As a leader, you have a super power.

You can see what others cannot. Yet.

It’s partly because you’re distinct in and of yourself. You’re a unique blend of experiences through which you developed particular mastery. That gives you insight that others may not have.

Plus you have a distinct vantage point from which to see. Your current leadership role gives you access to information and issues that others around you may not be privy to. Your sightlines are therefore different. You can see further, broader, deeper. You have a different perspective that enables you to see what lies beyond what exists right now.

This power of sight gives you the opportunity to transform what is now into what you know it could or should be.

But it’s also a dangerous paradox. Because what you see can blind you to whether others see it too. You see it so vividly and with such acuity that it’s evident and painstakingly obvious what must be achieved. You merely have to state it to others, and it will be done.

Or so you may think.

Well, I’m sorry to say it likely won’t be.

And the data prove it. Most notable leadership initiatives fail to be fully realized. Even the most brilliant strategies fail more than 80% of the time.

So if you think you can jump to action, i.e., the “how” to achieve what you see, before conveying the “what” and the “why” to those who can help you achieve it, you’re setting yourself up for failure. You’re sabotaging your own success.

Until others can see it clearly enough to appreciate its significance, they will not fully do their part in helping you realize it.

And herein lies your duty as a leader.

You have to help them see it. Or they will not respond.

That’s the key difference in your leadership communication. Where others aspire to have people just listen, as a leader you need them to respond – and in the particular ways that will advance your leadership initiatives. Otherwise, nothing changes. The status quo prevails. What you see won’t make any difference because you’ll fail to realize it.

Instead, use your power of sight to illuminate what it is you see.

First though, be clear on what that is yourself. Because if you are not, you’ll only create confusion and uncertainty in them too.

And then start to enlighten others by declaring it powerfully enough to bring it into their awareness. So that what was invisible to them starts to become visible.

As ever though, know to whom you’re speaking, and guage the magnitude of illumination accordingly. They don’t need every detail just yet. Only give them enough for the idea or initiative you see to start to take form, and be recognizable as meaningful enough for them to help you achieve.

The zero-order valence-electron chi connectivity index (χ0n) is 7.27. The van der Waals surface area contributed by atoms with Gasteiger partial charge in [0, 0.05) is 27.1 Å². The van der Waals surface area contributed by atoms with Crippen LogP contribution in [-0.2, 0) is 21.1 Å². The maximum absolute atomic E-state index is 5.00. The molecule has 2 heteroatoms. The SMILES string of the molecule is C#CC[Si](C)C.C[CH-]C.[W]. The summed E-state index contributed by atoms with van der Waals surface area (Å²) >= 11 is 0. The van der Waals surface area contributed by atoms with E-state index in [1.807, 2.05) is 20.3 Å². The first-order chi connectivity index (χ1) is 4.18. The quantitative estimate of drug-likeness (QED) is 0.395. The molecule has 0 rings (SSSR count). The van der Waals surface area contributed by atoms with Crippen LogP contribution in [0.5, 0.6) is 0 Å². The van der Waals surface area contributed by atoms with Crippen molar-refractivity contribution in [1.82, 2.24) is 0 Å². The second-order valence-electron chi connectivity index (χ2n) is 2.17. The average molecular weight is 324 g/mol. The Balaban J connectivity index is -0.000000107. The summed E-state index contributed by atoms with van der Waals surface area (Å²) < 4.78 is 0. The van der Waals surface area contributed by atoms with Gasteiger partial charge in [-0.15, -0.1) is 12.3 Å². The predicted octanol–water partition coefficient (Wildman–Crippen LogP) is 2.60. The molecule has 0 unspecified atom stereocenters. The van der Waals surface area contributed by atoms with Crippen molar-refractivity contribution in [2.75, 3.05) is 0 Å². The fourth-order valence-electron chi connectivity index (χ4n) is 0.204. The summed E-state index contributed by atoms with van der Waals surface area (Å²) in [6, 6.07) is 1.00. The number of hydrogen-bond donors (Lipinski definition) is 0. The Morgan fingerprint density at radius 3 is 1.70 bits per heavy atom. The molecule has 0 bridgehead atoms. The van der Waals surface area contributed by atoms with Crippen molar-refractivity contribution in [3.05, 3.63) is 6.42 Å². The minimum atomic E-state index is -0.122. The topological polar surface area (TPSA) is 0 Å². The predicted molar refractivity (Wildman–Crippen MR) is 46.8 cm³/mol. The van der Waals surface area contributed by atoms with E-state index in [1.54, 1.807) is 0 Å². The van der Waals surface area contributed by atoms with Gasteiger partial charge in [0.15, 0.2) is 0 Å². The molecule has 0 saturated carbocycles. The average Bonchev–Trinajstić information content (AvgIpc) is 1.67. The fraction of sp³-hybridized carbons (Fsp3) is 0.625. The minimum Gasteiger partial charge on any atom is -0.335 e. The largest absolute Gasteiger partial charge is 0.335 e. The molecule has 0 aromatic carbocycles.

Then you can begin to amplify its significance, and unify them in thought and action. And watch the transformation take hold. The results will speak for themselves.

But first they have to see it. It doesn’t happen in a blink. Don’t assume because you’ve said it once, they get it. You may have to say it again and again just to be heard.

And that means the power of your sight has to be matched by the strength of your words.

The renowned American journalist Edward R. Murrow once described Winston Churchill as having “mobilized the English language and sent it into battle.”

But being heard for Churchill wasn’t easy, as evidenced in his words, “Never, never, never give up.”

And thank heavens he didn’t.

Churchill is a prime example of being able to see what others couldn’t, or wouldn’t. He was pretty much a lone dissenting voice within a British Government entirely focused on appeasing Hitler to avoid the war. Denounced for his forewarnings because of his age and his previous military failures, he was sidelined, completely powerless to act to prevent the mounting threats that he could see.

Still he persisted. Time after time, he declared the perils he saw. And finally, he was heard. As history attests, he saw things with great acuity, voiced  it, and proved to be the leader the times demanded.

But you don’t have to have Churchill’s command of the English language to illuminate. It’s not about oratory.

It’s about capturing what you see through the words that enable others to see it too. And vocalizing it. When it matters.

Remember this as you go about the course of your day. Recognize what it is you see that others don’t. And if it’s significant, help them see it too.

For with leadership, comes great responsibility.

You need to speak up and be heard to ignite the significant change that you see.